I had an interesting interaction when using DietPi. I turned on the killswitch option in the VPN section and suddenly I couldn’t access the web interface for any installed package on the Raspberry Pi.
It looks like DietPi didn’t include scripts to automatically configure
iptables with installed packages. Yes, the routes were added for the killswitch but that was it. I’m surprised this is missing here. Everything else has been easy enough to setup up until this point. Although, this is either new or obscure enough to not really be a problem.
There are three main ways to “fix” this problem, configuring
iptables properly, disabling the firewall, or removing the
iptables package entirely. I’ll walk you through how I found out how I learned to fix the problem.
Checking IPtables Status
Start with typing
iptables -L. What shows up?
root@raspi:~# iptables -L Chain INPUT (policy ACCEPT) target prot opt source destination Chain FORWARD (policy ACCEPT) target prot opt source destination Chain OUTPUT (policy ACCEPT) target prot opt source destination
You should see this type of output except it will be filled out. Review what your information is. Next up let’s see if
iptables is actually enabled.
Is IPtables Actually Enabled?
To see if it is actually enabled type:
sudo iptables -L -nv
Now, if you see this type of output, then your firewall is already disabled:
root@debian:~# sudo iptables -L -nv Chain INPUT (policy ACCEPT 0 packets, 0 bytes) pkts bytes target prot opt in out source destination Chain FORWARD (policy ACCEPT 0 packets, 0 bytes) pkts bytes target prot opt in out source destination Chain OUTPUT (policy ACCEPT 0 packets, 0 bytes) pkts bytes target prot opt in out source destination
To verify, type:
echo 0 > /proc/sys/net/ipv4/ip_forward
Check Subnet Mask
First, we checked if things were working and are enabled. Before we get into removing rules and removing packages, let’s verify the settings are correct.
Are the connectivity issues only with web interfaces or can you not connect to sections of your local network?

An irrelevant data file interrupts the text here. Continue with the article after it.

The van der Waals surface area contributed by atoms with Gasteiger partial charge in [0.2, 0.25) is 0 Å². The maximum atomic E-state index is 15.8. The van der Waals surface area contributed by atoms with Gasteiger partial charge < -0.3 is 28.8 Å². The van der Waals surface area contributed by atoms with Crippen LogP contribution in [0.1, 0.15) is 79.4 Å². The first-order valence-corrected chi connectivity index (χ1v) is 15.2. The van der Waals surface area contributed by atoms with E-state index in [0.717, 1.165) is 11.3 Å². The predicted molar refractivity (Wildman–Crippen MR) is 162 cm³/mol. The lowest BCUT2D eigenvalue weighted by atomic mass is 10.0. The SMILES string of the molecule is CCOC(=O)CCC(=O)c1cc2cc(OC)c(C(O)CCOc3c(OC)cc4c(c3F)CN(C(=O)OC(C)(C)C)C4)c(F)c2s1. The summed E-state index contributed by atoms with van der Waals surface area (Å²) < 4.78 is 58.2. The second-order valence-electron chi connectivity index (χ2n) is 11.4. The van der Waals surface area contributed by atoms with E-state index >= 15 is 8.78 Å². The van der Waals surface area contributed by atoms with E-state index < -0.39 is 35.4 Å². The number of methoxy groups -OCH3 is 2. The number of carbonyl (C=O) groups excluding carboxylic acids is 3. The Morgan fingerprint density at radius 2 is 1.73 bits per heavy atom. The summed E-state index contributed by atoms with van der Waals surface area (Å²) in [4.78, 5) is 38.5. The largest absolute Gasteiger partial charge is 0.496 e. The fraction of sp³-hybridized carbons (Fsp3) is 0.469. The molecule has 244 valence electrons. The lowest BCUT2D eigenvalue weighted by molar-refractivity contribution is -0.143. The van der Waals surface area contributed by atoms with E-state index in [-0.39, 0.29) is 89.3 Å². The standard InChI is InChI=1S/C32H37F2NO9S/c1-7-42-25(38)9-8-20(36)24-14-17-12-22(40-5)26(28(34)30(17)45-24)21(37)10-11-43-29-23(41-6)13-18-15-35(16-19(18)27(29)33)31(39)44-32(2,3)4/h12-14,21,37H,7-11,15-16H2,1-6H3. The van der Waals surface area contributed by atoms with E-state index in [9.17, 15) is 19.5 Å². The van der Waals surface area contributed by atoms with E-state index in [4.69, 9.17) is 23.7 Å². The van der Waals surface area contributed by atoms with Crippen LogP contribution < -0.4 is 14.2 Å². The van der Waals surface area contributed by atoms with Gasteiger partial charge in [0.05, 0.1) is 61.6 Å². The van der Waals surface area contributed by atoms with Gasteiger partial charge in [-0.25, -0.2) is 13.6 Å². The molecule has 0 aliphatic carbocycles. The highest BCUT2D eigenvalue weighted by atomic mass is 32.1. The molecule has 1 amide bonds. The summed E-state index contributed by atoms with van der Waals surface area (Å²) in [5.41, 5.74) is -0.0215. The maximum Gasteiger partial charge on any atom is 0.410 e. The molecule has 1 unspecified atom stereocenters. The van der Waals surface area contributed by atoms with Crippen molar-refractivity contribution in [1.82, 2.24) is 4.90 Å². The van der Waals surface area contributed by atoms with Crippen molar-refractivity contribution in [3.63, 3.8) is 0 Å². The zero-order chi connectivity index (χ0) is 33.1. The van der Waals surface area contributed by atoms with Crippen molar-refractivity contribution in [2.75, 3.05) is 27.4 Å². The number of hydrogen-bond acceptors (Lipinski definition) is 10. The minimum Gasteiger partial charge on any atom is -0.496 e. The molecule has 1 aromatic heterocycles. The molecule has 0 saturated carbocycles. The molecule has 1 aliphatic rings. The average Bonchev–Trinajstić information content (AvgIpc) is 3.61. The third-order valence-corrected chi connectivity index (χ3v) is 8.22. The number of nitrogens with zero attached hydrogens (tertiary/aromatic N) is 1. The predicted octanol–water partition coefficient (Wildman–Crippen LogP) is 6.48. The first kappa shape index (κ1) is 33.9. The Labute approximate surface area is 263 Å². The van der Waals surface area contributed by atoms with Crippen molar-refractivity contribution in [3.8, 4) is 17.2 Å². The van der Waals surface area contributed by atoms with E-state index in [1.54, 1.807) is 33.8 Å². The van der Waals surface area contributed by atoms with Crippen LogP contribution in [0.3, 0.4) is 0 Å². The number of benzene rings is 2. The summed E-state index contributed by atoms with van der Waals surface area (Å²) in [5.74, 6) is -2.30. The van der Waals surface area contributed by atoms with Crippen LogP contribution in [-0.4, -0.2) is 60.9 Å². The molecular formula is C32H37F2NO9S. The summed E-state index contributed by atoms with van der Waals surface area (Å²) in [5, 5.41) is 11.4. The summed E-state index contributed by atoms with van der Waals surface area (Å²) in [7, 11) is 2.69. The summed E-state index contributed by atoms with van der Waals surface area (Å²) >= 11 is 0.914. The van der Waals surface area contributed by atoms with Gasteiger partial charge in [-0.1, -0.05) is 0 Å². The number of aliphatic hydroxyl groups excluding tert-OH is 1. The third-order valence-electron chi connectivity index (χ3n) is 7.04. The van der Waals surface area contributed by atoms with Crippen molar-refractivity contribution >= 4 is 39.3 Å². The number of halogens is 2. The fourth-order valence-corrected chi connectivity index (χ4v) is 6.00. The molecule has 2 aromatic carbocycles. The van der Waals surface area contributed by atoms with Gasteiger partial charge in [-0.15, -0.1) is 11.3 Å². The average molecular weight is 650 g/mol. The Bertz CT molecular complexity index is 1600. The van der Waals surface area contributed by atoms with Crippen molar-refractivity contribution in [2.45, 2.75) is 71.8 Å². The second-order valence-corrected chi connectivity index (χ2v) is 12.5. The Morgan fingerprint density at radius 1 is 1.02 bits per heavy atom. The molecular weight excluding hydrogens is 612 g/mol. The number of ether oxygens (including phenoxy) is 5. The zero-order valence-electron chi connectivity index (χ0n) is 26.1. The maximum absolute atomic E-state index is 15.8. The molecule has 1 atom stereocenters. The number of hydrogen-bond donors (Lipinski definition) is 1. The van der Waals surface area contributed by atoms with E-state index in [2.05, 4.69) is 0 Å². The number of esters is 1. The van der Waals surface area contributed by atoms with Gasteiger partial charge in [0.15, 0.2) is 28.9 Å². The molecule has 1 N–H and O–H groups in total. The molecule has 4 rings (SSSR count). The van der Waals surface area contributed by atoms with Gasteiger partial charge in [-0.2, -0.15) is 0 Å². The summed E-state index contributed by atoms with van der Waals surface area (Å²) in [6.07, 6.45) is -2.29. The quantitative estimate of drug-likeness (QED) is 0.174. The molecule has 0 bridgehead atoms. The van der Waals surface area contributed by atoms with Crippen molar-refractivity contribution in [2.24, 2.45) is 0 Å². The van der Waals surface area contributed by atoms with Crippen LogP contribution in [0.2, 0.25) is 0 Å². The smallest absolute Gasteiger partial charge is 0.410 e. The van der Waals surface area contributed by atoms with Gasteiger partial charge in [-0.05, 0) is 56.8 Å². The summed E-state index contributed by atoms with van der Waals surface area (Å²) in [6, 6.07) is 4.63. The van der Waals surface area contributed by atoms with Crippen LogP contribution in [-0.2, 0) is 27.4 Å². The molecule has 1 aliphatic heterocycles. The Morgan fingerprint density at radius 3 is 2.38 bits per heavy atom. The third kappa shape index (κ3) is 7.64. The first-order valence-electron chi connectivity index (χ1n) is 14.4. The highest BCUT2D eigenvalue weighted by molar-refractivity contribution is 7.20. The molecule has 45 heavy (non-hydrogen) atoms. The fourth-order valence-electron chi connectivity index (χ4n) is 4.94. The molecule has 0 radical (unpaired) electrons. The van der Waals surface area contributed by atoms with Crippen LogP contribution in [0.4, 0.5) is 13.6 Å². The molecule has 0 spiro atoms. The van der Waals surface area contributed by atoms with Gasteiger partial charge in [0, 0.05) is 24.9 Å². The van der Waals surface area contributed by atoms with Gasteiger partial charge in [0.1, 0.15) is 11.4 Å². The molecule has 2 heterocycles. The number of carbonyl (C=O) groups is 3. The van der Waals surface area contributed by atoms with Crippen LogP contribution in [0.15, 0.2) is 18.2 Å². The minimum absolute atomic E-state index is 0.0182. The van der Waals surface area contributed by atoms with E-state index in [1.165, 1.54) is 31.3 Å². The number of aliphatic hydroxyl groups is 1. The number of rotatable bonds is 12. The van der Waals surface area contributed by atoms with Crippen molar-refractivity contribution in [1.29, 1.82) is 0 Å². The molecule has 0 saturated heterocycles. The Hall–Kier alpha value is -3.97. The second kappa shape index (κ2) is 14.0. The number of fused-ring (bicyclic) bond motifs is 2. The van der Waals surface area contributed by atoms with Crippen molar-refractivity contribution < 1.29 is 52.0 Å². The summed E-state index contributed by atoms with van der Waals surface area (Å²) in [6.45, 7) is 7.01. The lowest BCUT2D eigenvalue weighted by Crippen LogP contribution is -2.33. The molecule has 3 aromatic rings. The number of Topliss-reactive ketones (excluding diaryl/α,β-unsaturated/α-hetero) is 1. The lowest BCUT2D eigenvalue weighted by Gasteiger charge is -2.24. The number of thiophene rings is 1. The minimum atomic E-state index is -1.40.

netcat, it may appear as if there is a firewall issue. The issue is most likely a configuration problem with your network settings.
Check to see if your subnet mask is correct. It defaults to /8 in the GUI, which means it will only communicate with the gateway if the destination IP is outside of /8, instead of the typical /24 mask. If this is the case, you have a routing misconfiguration. The subnet is too wide.
Flushing All Chains
Flushing all chains means deleting all firewall rules. To do so, you can either use
sudo iptables -F sudo iptables-save > /etc/iptables.conf
The second line is to save the configuration. If you don’t save, your change will revert back after you reboot.
Uninstalling IPtables to Test
If you have made it this far, it’s time to test uninstalling
iptables-persistent. Type this command:
sudo apt remove --auto-remove iptables-persistent
But wait. It looks like it’s still there. After reboot, you are still able to run:
Here’s the deal. Files in
/etc are config files and remain after you remove a package. This is useful if you ever need to reinstall anything. In order to get rid of these files, you must
purge the package. Type this command:
sudo apt remove --purge iptables-persistent
Why Does an IPtables Rule Disappear on Reboot?
iptables-persistent? This has to do with why rules disappear on reboot. If you add a rule to
iptables to ban an IP and it works but doesn’t stick around after reboot, then note the following:
iptables-persistent snapshots the rules on install. If you edit your rules, you would have to manually update the files in
I was able to fix my problem, but I didn’t like the way it behaved. So I disabled the VPN killswitch and reverted the changed
iptables config files. Autoconnect seems to fit the bill here.